Asking book lovers to choose their favourite book is never going to get you a simple answer! Most of us read widely and have lots of favourites, and the Willoughby team is no exception. However, the book of the year question comes round as predictably as Spoitfy Wrapped, and as much as we hate answering what our favourites were we're always keen to hear everyone else's, and look forward to the round ups in the Sunday papers.
Here are just a few of the titles we've particularly enjoyed from 2022. What were your reading highlights?
The Ghost Woods by C J Cooke
I will admit, this is another book I chose based on a nice front cover! But…it seems to work as I read this in 3 days.
A historical tale with a supernatural hint to it.
Lichen Hall stands in the woods, surrounded in mysterious rumours of ghosts and witches. A home for unwed pregnant girls, Pearl Gorham arrives to have her baby but soon after she arrives things don’t feel right about the elderly owners, or the secret mother and child living in the ancient woodlands.
A slow paced, descriptive and very atmospheric read.
Intimacies by Katie Kitamura
I love a book that has a thread of psychological tension running throughout and Intimacies delivers. The personal and political are interwoven in a story of complicated relationships, war crime tribunals and translation. It explores the way that the thin veil of civilised society disguises the violence beneath. It feels like a very timely novel and although it’s not the cheeriest of reads, I’d thoroughly recommend it! Kitamura writes skilfully of the interior lives of her characters, and I will definitely be keeping an eye out for her name in the future
The Queen of Dirt Island by Donal Ryan
I absolutely loved this layered, intricate novel by Donal Ryan.
Woven around the lives of four women and a small stretch of land known as Dirt Island, this book gradually leads you through the intertwined and overlapping stories of each generation. Beginning with an ending, a shocking an untimely death, and becoming a coming-of-age story, this is in turn funny and achingly sad.
'Saoirse couldn’t quite follow her grandmother’s words. They felt like a stream of sparkling water that the sun was shining on so fiercely that you couldn’t quite see the stream itself but just the light off it, blazing up from the earth and into your eyes, like the stream that ran down from the hills and through the village and into the callaghs where it met the lake. A stream of sadness, she thought, and she was happy with the words, thinking that she should write them down somewhere'
You'll be left in awe of this gorgeously compassionate writing, and of how Donal Ryan manages to convey so much with such a light touch.
Brown Girls by Daphne Palasi Andreades
Brown Girls follows a group of young women of colour as they grow up and enter adulthood in Queens, New York. Written in a uniquely lyrical voice, this book shows us how this group of characters struggle to fuse their own cultures with the modern American culture they grow up in as do many around the world. This journey from childhood to adulthood is filled with an unquenchable thirst for life and joy and set against a background of marginalisation, race, and class issues in America today.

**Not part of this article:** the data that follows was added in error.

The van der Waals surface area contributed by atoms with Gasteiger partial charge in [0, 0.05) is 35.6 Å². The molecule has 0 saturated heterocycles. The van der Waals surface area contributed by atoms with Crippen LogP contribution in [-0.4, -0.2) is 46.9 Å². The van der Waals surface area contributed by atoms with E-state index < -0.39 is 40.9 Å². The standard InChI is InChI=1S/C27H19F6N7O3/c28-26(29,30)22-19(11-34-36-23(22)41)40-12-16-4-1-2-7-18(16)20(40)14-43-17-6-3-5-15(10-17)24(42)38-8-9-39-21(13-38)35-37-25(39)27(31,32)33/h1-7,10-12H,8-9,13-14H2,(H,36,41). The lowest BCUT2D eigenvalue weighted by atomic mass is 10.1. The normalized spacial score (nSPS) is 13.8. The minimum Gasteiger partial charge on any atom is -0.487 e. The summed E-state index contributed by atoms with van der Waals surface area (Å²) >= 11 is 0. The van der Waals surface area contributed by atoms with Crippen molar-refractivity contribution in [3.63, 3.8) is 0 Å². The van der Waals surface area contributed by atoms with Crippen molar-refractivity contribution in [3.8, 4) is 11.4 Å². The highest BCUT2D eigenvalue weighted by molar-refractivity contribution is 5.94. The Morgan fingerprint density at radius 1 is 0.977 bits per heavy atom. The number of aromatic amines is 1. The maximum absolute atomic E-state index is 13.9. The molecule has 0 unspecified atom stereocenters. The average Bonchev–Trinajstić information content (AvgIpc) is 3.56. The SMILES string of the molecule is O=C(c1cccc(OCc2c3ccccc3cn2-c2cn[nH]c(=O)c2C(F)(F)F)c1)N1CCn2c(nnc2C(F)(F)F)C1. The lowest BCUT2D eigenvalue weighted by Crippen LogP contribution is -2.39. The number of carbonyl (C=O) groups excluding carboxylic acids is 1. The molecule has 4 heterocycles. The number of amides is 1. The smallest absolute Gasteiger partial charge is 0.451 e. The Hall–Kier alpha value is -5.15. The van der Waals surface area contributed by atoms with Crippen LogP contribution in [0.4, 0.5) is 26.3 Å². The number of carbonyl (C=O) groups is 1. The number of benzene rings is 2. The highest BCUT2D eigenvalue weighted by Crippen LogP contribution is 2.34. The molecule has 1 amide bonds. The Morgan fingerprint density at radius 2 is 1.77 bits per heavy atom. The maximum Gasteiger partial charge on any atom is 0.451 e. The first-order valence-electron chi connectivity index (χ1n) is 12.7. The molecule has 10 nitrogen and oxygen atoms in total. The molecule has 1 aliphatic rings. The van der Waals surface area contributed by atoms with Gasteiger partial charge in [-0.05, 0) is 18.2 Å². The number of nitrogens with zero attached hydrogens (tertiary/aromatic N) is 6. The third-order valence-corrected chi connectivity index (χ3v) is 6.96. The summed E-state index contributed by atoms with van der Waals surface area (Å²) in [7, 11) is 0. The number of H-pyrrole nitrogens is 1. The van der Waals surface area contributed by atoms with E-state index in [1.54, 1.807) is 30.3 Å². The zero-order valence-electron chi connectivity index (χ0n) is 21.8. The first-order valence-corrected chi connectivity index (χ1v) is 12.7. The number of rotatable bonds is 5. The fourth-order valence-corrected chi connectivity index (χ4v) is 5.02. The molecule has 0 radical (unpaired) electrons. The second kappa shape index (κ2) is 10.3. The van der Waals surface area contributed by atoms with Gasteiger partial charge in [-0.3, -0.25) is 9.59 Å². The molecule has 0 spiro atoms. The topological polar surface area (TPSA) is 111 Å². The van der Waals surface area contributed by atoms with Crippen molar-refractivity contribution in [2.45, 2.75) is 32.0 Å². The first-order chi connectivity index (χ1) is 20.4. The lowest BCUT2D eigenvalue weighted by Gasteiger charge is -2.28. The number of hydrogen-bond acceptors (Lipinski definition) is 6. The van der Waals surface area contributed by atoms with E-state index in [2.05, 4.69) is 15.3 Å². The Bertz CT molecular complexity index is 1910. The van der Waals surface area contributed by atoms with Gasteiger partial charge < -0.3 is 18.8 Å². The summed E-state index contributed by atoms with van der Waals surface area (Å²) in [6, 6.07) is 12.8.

I really enjoyed this, and it is my best book of 2022 because it all felt very real whilst I was reading it. This coming-of-age story is a love letter to growing up and to the experiences that make us who we are.
We Had to Remove This Post by Hannah Bervoets
This was recommended by a friend, and I was intrigued right away and fascinated by the concept. Sharp and innovative, Bervoets is a breath of fresh air.
This novel follows a group of young colleagues who work as social media content monitors. They review hours of violent and illegal videos for an unnamed company, believing they are still in control. Not allowed to mention who she works for, Kayleigh is exposed to conspiracy theories, rants and offensive photos and videos, having to evaluate the horror and hate on her screen.
Delilah Green Doesn't Care by Ashley Herring Blake
This year my reading resolution was to try outside my normal genres (basically just young adult and fantasy). I also was in a bit of a reading slump so I was looking for some lighter easier reads, so I gave romance a go. I was honestly surprised by how much I enjoyed so many of the books. While a lot of the books I typically read are very plot heavy I felt like these books were more character heavy and so well rounded and relatable. There was definetly so great fun reads (Book Lovers, The American roommate, I Kissed Shara Wheeler, The Love Hypothesis). And I had plenty of other five star reads from 2022 - Babel, All My Rage, Wolfsong, Tomorrow and Tomorrow and Tomorrow, Sistersong, The Atlas Paradox.
But none of them stayed with me quite as much as Delilah Green Doesn’t Care.
The humour and character writing were exactly what I was looking for. The first half never failed to make me laugh while the second half had surprising deep and heart-breaking moments. There no one-dimensional characters or black and white heroes and villains (except maybe Spencer). Everyone has nuance and while you see how they continue hurt one another you also come to understand each their perspectives and see how they grow past it. Ashley Herring Blake did a fantastic job with this book and she definetly got added to my list of “always buy” authors.
The Sun, the Sea and The Stars: Ancient Wisdom as a healing Journey by Iulia Bochis
This is such an attractive book it was hard to pass by in the shop, and it lives up to the beauty of the author's Instagram presence.